“It’s never going to stop,” Rojas said. “They will have to bring out the police and the army, because as long as there are cocks there will be cockfights. It’s their nature.”
Ecuador’s Correa wins key referendum
Ecuadorian President Rafael Correa claimed victory in a referendum on government and social reforms that critics have charged is a thinly disguised attempt to consolidate more power.
- Ecuador referendum likely to boost Correa’s power (Reuters)
Reuters – Ecuadoreans were to vote on Saturday over a reform package President Rafael Correa’s rivals say would give the leftist leader too much power over courts and media critics in the South American OPEC member nation.
- Ecuador’s Correa seeks judicial, economic reforms
Ecuador’s President Rafael Correa has proposed a raft of constitutional reforms aimed at stemming crime and regulating the economy in the face of a growing campaign to replace him.Correa, who is currently serving a four-year term and may run again in 2013, submitted questions for a popular referendum to the Constitutional Court to verify its legality before it can be approved by the Electoral Council.The head of the tribunal, Judge Patricio Pazmino, said an opinion would be announced within 45 days.
- Correa accuses opposition of vote manipulation
Ecuador’s President Rafael Correa accused opposition groups Monday of manipulating the vote count in a referendum as his margin of victory narrowed on planned media, banking and judicial reforms.Certain provinces “are refusing to include their vote data in the national count in a protest to claim that there is a dead heat” on at least two media-related reforms, Correa said at a news conference.
- Ecuador’s Correa seeks judicial, economic reforms
Ecuador’s President Rafael Correa has proposed a raft of constitutional reforms aimed at stemming crime and regulating the economy in the face of a maverick campaign under way to replace him.Correa, a leftist economist by training who is currently serving a four-year term and may run again in 2013, submitted questions for a popular referendum to the Constitutional Court to verify its legality before it can be approved by the Electoral Council.The head of the tribunal, Judge Patricio Pazmino, said an opinion would be announced within 45 days.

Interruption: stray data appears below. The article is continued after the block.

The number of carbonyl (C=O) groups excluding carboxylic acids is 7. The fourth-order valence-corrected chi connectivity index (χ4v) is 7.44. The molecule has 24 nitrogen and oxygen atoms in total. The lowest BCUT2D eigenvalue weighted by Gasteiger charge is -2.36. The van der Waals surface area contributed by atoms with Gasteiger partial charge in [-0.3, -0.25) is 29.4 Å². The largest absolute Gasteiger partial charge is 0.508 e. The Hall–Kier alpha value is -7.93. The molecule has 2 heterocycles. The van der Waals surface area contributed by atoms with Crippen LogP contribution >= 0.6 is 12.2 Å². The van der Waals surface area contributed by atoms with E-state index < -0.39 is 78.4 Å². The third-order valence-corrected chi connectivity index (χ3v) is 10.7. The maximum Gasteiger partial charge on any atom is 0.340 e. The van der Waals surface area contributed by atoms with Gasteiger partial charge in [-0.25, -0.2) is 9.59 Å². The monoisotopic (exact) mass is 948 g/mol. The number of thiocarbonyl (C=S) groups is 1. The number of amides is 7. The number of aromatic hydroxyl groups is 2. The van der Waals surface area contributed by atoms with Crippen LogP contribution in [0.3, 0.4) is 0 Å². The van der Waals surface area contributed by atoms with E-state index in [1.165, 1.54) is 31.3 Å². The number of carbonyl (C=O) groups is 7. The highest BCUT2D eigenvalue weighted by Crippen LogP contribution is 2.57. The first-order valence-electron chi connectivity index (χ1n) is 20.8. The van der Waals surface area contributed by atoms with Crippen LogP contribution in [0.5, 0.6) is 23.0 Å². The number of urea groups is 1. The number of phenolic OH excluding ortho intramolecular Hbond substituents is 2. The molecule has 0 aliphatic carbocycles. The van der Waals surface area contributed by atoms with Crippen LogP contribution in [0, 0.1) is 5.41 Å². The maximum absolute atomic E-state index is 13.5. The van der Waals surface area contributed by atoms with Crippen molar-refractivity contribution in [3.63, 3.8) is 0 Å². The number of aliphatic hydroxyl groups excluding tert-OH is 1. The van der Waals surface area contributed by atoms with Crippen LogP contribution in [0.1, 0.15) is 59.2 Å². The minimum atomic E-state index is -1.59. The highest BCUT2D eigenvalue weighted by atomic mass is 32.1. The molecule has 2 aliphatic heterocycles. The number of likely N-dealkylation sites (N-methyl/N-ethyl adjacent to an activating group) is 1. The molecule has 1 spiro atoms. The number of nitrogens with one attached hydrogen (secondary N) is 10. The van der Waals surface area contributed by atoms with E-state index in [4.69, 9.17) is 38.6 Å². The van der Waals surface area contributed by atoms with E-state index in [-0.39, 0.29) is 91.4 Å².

- FARC-Correa links to be investigated
Ecuadorian President Rafael Correa will face an investigation into whether his presidential campaign received money from Colombian leftist guerrillas, Ecuador’s attorney general’s office said.
- Oil drops below $111 after US crude supply jump (AP)
- Correa scores victory in Ecuadoran referendum
Leftist Ecuadoran President Rafael Correa scored a big political victory when early official returns and private exit polls showed voters had approved his controversial reform proposals in a national referendum.The National Election Council announced, after a quick count of the votes, that the 10 measures put on popular vote had received approval ranging from 44.9 to 50.7 percent.According to data released by the Santiago Perez polling firm, the initiatives received even stronger popular support — from 61 to 64 percent of the vote.
- Ecuador: Correa’s Play for Greater Influence in the Oil Sector
Ecuadorean President Rafael Correa is pressuring foreign oil investors to change from production-sharing agreements.
- Ecuador votes on bullfight ban, media reform
Ecuadorans began voting early Saturday on a raft of constitutional reforms including a bullfighting ban and measures that critics have slammed as an attempt to clamp down on the free press.The proposals on the ballot pushed by President Rafael Correa include an effort to rein in what he has called the “mediocre and corrupt” media structure in the South American nation.Correa, in office since 2007, is also seeking to ban gambling across the Andean nation. Authorities have however dropped a controversial measure seeking to also ban cockfighting.